These excerpts see the hero meeting his Nemesis: first in the form of a young woman of royal dress (clothing of many colours), and then as an aged hag, who demonstrates her godhood to him by a magical healing of the ‘wounds’ of her traditional Cailleach-form: withered in one eye, down one side. This she achieves both by the hero’s blessing and by drinking from the three teats of her magical cow. The Morrigan in this story bears no allegiance to either Medb or Aillel or Conchobar – she is a ‘free agent’ with a free hand to do as she pleases, demonstrating her power above and beyond the other players. She appears in the role of a Goddess.
Standard etymologies of this name generally treat it as meaning ‘Great Queen’ (Mor Rigan) although this is not congruent with the proper Celtic form which would be more like ‘Rigan Mór’. Given the triple-nature ascribed to her in the LGE, and traditions describing ‘Saint’ Brighid as one of the ‘Three Maries of Ireland’, it perhaps more interesting that Moiraghyn is given by John Kelly (‘The Manx Dictionary in Two Parts’) as the Manx word for ‘mothers’. This seems redolent of the Matrones – a triplicate of female religious characters found represented throughout Atlantic Northwest Europe in the provinces conquered by Rome between the 1st and 5thC CE. Moirrey is also the Manx version of ‘Mary’, and the Manx language has formerly used ‘Moire‘ in the sense of ‘source’. It is quite possible that Manx Folklorist WIlliam Cashen’s assertion that the Manx called the fairies ‘Cloan ny Moyrn’ (Children of Pride) is a misinterpretation of ‘Cloan ny Moiraghyn‘: Children of the Morrigan/Mothers which would be pronounced in a somewhat similar fashion. This would make them cognate with the Tuatha Dé Danann if the LGE description of Morrigan as also being called ‘Anann’ is a true tradition…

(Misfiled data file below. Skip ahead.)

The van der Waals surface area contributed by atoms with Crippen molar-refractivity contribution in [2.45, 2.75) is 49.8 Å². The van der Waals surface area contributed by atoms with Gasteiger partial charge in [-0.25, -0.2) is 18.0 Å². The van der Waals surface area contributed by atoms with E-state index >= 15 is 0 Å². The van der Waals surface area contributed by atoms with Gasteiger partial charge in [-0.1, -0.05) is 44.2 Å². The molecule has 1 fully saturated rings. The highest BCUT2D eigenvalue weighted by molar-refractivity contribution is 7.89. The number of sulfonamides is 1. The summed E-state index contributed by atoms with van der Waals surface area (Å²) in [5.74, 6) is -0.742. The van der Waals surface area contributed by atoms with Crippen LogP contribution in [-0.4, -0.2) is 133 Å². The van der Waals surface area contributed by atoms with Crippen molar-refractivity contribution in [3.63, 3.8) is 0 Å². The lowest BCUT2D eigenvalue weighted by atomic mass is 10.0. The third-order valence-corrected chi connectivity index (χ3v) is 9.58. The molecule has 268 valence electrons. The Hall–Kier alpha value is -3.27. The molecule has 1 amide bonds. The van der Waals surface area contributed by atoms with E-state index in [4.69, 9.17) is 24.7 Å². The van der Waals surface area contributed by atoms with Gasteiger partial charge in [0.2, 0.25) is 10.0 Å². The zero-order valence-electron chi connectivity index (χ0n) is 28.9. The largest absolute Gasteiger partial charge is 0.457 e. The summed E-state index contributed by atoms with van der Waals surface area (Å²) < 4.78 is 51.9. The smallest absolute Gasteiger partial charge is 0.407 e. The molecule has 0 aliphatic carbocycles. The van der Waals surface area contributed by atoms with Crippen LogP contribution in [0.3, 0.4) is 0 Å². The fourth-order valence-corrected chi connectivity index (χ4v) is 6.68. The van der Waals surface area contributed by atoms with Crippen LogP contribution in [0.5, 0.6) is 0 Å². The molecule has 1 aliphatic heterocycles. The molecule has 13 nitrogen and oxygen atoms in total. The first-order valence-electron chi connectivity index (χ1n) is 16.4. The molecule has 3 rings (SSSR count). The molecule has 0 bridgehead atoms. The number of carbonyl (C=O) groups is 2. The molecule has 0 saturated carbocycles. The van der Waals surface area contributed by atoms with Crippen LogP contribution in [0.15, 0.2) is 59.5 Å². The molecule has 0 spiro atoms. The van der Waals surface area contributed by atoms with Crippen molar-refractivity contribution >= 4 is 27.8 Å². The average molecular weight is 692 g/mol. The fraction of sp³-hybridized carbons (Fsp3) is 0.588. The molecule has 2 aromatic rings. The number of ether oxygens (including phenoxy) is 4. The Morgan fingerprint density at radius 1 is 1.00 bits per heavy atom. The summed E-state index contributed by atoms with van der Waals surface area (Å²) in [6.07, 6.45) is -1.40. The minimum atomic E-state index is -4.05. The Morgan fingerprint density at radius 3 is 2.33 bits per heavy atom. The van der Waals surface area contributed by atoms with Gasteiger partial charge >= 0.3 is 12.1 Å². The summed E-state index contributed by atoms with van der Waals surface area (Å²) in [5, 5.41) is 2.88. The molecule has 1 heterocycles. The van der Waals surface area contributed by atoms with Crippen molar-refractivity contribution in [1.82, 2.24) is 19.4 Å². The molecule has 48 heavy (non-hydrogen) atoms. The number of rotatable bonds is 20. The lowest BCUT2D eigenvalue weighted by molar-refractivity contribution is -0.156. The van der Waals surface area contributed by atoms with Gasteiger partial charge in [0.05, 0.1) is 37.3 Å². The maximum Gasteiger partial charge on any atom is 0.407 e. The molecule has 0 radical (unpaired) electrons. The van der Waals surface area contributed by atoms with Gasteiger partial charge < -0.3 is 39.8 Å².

Another etymological aspect of her name is the association with the word for the sea: Muir. The ‘Morrigan’
‘Morrigan’/’Morrigu’/Badb appears in the following medieval Irish texts:
– Tochmarc Emire (“The Wooing of Emer“) from the ‘Ulster Cycle’
– Lebor Gabála Érenn (‘Book of the Takings of Ireland’ or ‘Book of Invasions’)
– The ‘Metrical Dindshenchas‘
– The Sanas Cormaic or ‘Cormac’s Glossary’ (9thC) interprets ‘Gudemain’ (Spectres) as ‘Morrigna’
– The Táin Bó Cúailnge and the Táin Bó Regamna from the ‘Ulster Cycle’ have her significant as a character.
– The Cath Maige Tuired or ‘Battle(s) of Moytura’ (from the ‘Mythological Cycle’)
– Togail Bruidne Dá Derga – ‘The Destruction of Da Derga’s Hostel’ where the Cailleach/Badb appears to prophecy the King’s downfall.
– Togail Bruidne Dá Choca – where she appears to give a similar prophecy of doom to the character Cormac Condloinges.